Oxford publishing Carroll native’s major work on Wilson administration7/2/2014
The son and brother of two of the more consequential leaders in the history of Carroll, Iowa, who spent a half century in the upper echelon of American academia with a 30-year teaching tenure at Brown University, will publish a major book on one of the more influential, albeit behind-the-scenes, political leaders in the 20th century.
Charles Neu’s “Colonel House: A Biography of Woodrow Wilson’s Silent Partner,” a 704-page biography, is scheduled to be released in December or early January by Oxford University Press.
House, a member of a wealthy Texas family, wanted to be in politics but in the late 19th century he didn’t have a commanding physical presence, a necessary attribute for success in Lone Star State politics.
“So he chose to be the man behind the scenes, the kingmaker,” Neu said. “He had this fantasy of becoming a great man.”
House rose to become Woodrow Wilson’s key political adviser and played a central role in U.S. decisions around World War I.
The book, Neu said, has relevance for readers interested in American politics today.
“It will take them back into a different period of history,” Neu said in an interview in Carroll while visiting his brother, Art. “Reading this book will give them a better sense of how we got where we are.”
The book includes a testimonial from the celebrated American author Larry McMurtry, who penned, among other works, “Lonesome Dove.” Neu has known McMurtry since the 1960s when both taught at Rice University in Houston, Texas.
Neu, 78, a professor emeritus in history at Brown University in Providence, Rhode Island, grew up in Carroll, a son of Arthur N. Neu, Carroll’s longest-serving mayor with 26 years in that role at city hall.
Later, Charles would see his older brother, Art Neu, elected as state senator, lieutenant governor and finally mayor of Carroll.
Charles Neu graduated from Carroll High School in 1954 and then went on to Northwestern University in Evanston, Illinois, where he studied history and English literature. Neu earned a doctorate in American history from Harvard University.
After teaching at Rice, Neu moved back to the Ivy League with a position as a professor at Brown, where he taught for 33 years, serving as chairman of the history department for six years.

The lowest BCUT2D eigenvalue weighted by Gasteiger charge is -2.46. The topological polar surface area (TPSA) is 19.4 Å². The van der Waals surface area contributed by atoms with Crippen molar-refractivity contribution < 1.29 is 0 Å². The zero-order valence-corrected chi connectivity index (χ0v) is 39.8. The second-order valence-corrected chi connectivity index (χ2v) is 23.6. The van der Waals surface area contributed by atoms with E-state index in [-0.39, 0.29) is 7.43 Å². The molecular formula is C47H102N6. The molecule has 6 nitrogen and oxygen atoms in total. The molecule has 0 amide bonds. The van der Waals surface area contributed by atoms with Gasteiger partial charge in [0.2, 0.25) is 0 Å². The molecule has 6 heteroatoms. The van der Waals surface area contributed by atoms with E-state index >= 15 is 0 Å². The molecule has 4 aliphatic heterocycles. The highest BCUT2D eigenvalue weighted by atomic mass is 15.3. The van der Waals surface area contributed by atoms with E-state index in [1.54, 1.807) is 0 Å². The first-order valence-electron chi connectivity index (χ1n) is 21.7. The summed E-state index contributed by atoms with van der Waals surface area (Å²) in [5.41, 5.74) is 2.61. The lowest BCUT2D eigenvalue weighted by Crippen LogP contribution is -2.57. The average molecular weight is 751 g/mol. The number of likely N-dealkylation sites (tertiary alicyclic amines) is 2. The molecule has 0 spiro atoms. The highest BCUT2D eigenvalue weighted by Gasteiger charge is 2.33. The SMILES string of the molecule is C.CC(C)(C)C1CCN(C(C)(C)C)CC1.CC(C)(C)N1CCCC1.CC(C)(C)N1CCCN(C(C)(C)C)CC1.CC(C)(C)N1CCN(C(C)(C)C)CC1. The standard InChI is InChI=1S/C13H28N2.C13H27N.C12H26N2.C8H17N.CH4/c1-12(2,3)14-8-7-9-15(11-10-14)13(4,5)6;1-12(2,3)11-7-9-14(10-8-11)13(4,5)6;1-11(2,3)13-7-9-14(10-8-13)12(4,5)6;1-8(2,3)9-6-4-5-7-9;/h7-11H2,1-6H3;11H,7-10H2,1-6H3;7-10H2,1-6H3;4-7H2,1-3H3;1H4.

Still connected to Brown as a professor emeritus, Neu is living in Miami. He has worked on the House book on and off since the 1960s — taking breaks from the significant research to author more books.
Charles Neu’s other books include: “An Uncertain Friendship,” about Theodore Roosevelt and Japan; “Troubled Encounter,” an account of U.S.-Japanese relations; “The Wilson Era,” a book of essays on the era; a volume of essays on Vietnam; “America’s Lost War,” also on Vietnam; and a book on Woodrow Wilson and Theodore Roosevelt.
With a brother and father having success in politics, Charles Neu acknowledges the door was wide open for him to come back to Carroll and run for office, to help shape history rather than write about it.
“I began to think about that more as Art’s own career evolved,” Neu said. “There are certain temptations to that. But you’ve got to have the right kind of temperament for it. The kind of temperament you need for that and the kind of temperament you need for scholarship are at opposite poles. You’ve got to want to spend a lot of time with people. Scholars spend little time with people. We spend most of our time by ourselves pursuing whatever vision we have.”
He added, “I might have been able to do it, but it would have been an enormous strain, and I’m not so sure it would have worked out very well.” CV
Douglas Burns is a fourth-generation Iowa newspaperman who writes for The Carroll Daily Times Herald and offers columns for Cityview.